4. The post is written in one or two long paragraphs, and it’s structure appears so daunting to tackle, that I don’t even want to attempt to read it!
    5. The post is one long diatribe of someone’s personal life, without any lesson to learn, or inspiration.

    So Liz, what do you consider “rich and compelling?” I need to know what makes you leave a comment!

    krissy knox
    follow me on twitter

  193. says

    Probably the number one reason why I don’t comment is I have nothing to say, either because the topic isn’t relevant to me whatsoever, or because it’s entirely uninteresting.

  194. kratom says


    My name is kratom. I don’t usually leave comments, but I’m amazed at how many people comment on a comment blog. It took me 1/2 hour and several cups of tea to read through them all… Good job.


  195. says

    Hi Kratom,
    What I’ve found is that we all want to be heard. It’s more about sharing as we’re learning than teaching what we know. That leaves folks a whole lot more room to talk.

  196. says

    Brilliant & Thank you! I often wondered why I was getting loads of traffic yet very, very few comments. Then I looked at your list and thought about my own behaviour (I never comment) and the penny dropped. Now I just need to work on my writing to make people WANT to comment.

  197. sh says

    I came up with 13 More Reasons on my blog, but please let me mention Reciprocal Commenting: you try to always post a comment at the blog of a person sh_kaveh57@yahoo.com who posted a comment at your blog.

    You reap what you sow. You post lots of comments at other blogs, you should end up with lots of comments at your blog. But this needs some qualification: some bloggers are rude, “too busy”, selfish, or lazy. So those turps won’t reciprocate.

    Main reason sh_kaveh57@yahoo.com for no comments is bad content and no interaction with other bloggers.

    New blogger, try posting a very controversial poeeeem or essay. Not naughty or racist, but a post on Why Air Is Unneccesary or How My Head Transplant Improved My Personality or Why Net Neutrality and Web 2.0 Are Clashing Madly.

    Write about sh_kaveh57@yahoo.com millionaire bloggers, blog psychosis, blogs and murder, or the future of blogging.

    Topics that will grab attention. Say something smart, even if just a few remarks.

    Shorten your sh_kaveh57@yahoo.com freaky paragraphs, and slash your long posts to more skim friendly format.

  198. says

    Excellent list.

    I hate typing a comment only to have to wrestle with the log-in screen and possibly lose the comment.

    Being too complete or asking too big a question are probably two of the biggest killers.

    Bookmarking this…

  199. moratghoiksd says

    Hi, I wandered over from a link on Pesky Apostrophe. This is a great post!

    I can add a thought as to why I’ve given up commenting at a couple of sites. Some sites tend to be clique-like and it’s too much like a rerun of high school to me. I most often feel like my comments are ignored. I do tend to keep going back and commented on sites where the poster interacts with the commenters.
    That said, I sure wish I knew what to do to get more people to interact with me on my blog. Granted, probably the last week’s worth of posts aren’t a good example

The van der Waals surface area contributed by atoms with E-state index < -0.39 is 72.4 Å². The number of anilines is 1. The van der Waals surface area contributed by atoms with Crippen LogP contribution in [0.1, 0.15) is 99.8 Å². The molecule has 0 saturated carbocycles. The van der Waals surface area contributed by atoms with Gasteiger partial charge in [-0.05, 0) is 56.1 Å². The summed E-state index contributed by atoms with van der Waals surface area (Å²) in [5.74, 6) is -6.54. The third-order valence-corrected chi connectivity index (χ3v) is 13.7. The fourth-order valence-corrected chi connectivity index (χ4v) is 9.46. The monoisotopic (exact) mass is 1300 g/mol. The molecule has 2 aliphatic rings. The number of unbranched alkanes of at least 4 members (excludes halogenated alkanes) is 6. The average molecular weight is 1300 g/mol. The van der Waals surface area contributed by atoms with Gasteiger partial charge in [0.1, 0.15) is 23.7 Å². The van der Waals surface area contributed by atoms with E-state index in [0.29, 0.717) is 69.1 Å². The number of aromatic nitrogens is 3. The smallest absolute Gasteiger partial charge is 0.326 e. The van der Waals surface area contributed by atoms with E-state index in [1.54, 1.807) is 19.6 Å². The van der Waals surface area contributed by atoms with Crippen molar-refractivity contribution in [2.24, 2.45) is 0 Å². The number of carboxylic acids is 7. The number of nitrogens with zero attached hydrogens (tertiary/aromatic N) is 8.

200. says

    Thank you for the list of reasons. The responses here were interesting as well and are food for thought. However I get next to no comments on my blog (I ALWAYS respond to the ones I do get and comment on the blogs of others). While I post music mostly, I write about other things to keep the door open. No luck, lots of views but responses are like getting blood from a stone. I look at other blogs that get many responses but the subject matter leaves me cold. Not sure what to do.

    • says

      Hi Fred,
      Looks to me like you get comments more than most folks do. Some blogs and some topics are more inclinded to draw folks who respond … some less. Let me know if you want help with that.

  201. says

    Thank you for the account of reasons. The responses actuality were absorbing as able-bodied and are aliment for thought. However I get next to no comments on my blog i always acknowledge to the ones I do get and animadversion on the blogs of others. While I column music mostly, I address about added things to accumulate the aperture open. No luck, lots of angle but responses are like accepting claret from a stone. I attending at added blogs that get abounding responses but the accountable amount leaves me cold. Not abiding what to do.

  202. says

    This was helfpul, but I don’t know how to fix this problem. I have been getting plently of traffic, but still very few comments.

  203. says

    haha nice findings and really when i read ur thoughts i was like “that always happens to me” this is the first time i am commenting on any blog post. keep it up and thanks for ur good thoughts.

  204. says

    I post music mostly, I write about other things to keep the door open. No luck, lots of views but responses are like getting blood from a stone. I look at other blogs that get many responses but the subject matter leaves me cold. Not sure what to do.

  205. says

    I think so many people left comments on this posting because they want to do exactly the opposite of what this article is about. Human behavior is quite predictable?

    • says

      Hi Sen,
      I agree that many folks have done and many more have tried and not made the comment stick.

      Still if they’ve added something relevant, I’ve keep what they’ve had to say. Commenting is contagious. heh heh

  206. says

    Interesting to see that you have thought about theses things. I don’t get why people would not want to read negative things though.